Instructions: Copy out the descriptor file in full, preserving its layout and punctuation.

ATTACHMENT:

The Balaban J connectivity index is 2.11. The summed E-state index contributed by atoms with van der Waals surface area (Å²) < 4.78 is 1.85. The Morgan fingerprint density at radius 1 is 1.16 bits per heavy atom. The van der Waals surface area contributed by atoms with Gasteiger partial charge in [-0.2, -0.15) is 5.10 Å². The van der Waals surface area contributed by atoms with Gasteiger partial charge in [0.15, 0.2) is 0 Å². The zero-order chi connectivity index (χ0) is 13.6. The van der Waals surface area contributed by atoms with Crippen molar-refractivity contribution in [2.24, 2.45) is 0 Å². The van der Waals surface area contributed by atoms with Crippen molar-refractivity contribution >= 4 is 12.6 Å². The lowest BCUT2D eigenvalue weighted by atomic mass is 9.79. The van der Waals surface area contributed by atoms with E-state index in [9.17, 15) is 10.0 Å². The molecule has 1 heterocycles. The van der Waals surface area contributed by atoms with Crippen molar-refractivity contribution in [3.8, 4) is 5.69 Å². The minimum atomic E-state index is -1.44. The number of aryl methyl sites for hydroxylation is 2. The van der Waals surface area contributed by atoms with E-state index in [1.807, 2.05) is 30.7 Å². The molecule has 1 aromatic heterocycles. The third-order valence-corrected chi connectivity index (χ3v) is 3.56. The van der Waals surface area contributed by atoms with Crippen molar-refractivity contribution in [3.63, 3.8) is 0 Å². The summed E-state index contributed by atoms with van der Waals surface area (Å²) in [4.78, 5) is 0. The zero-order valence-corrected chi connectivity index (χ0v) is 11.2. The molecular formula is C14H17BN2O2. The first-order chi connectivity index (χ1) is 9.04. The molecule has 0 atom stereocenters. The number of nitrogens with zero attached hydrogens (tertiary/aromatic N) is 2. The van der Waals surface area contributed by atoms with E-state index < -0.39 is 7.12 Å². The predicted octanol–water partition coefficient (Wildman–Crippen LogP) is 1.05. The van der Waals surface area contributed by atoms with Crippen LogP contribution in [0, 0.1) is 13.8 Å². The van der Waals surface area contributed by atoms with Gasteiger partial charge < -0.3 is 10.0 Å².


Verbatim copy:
The Balaban J connectivity index is 2.11. The summed E-state index contributed by atoms with van der Waals surface area (Å²) < 4.78 is 1.85. The Morgan fingerprint density at radius 1 is 1.16 bits per heavy atom. The van der Waals surface area contributed by atoms with Gasteiger partial charge in [-0.2, -0.15) is 5.10 Å². The van der Waals surface area contributed by atoms with Gasteiger partial charge in [0.15, 0.2) is 0 Å². The zero-order chi connectivity index (χ0) is 13.6. The van der Waals surface area contributed by atoms with Crippen molar-refractivity contribution in [2.24, 2.45) is 0 Å². The van der Waals surface area contributed by atoms with Crippen molar-refractivity contribution >= 4 is 12.6 Å². The lowest BCUT2D eigenvalue weighted by atomic mass is 9.79. The van der Waals surface area contributed by atoms with E-state index in [9.17, 15) is 10.0 Å². The molecule has 1 heterocycles. The van der Waals surface area contributed by atoms with Crippen molar-refractivity contribution in [3.8, 4) is 5.69 Å². The minimum atomic E-state index is -1.44. The number of aryl methyl sites for hydroxylation is 2. The van der Waals surface area contributed by atoms with E-state index in [1.807, 2.05) is 30.7 Å². The molecule has 1 aromatic heterocycles. The third-order valence-corrected chi connectivity index (χ3v) is 3.56. The van der Waals surface area contributed by atoms with Crippen molar-refractivity contribution in [3.63, 3.8) is 0 Å². The summed E-state index contributed by atoms with van der Waals surface area (Å²) in [4.78, 5) is 0. The zero-order valence-corrected chi connectivity index (χ0v) is 11.2. The molecular formula is C14H17BN2O2. The first-order chi connectivity index (χ1) is 9.04. The molecule has 0 atom stereocenters. The number of nitrogens with zero attached hydrogens (tertiary/aromatic N) is 2. The van der Waals surface area contributed by atoms with E-state index < -0.39 is 7.12 Å². The predicted octanol–water partition coefficient (Wildman–Crippen LogP) is 1.05. The van der Waals surface area contributed by atoms with Crippen LogP contribution in [0, 0.1) is 13.8 Å². The van der Waals surface area contributed by atoms with Gasteiger partial charge < -0.3 is 10.0 Å².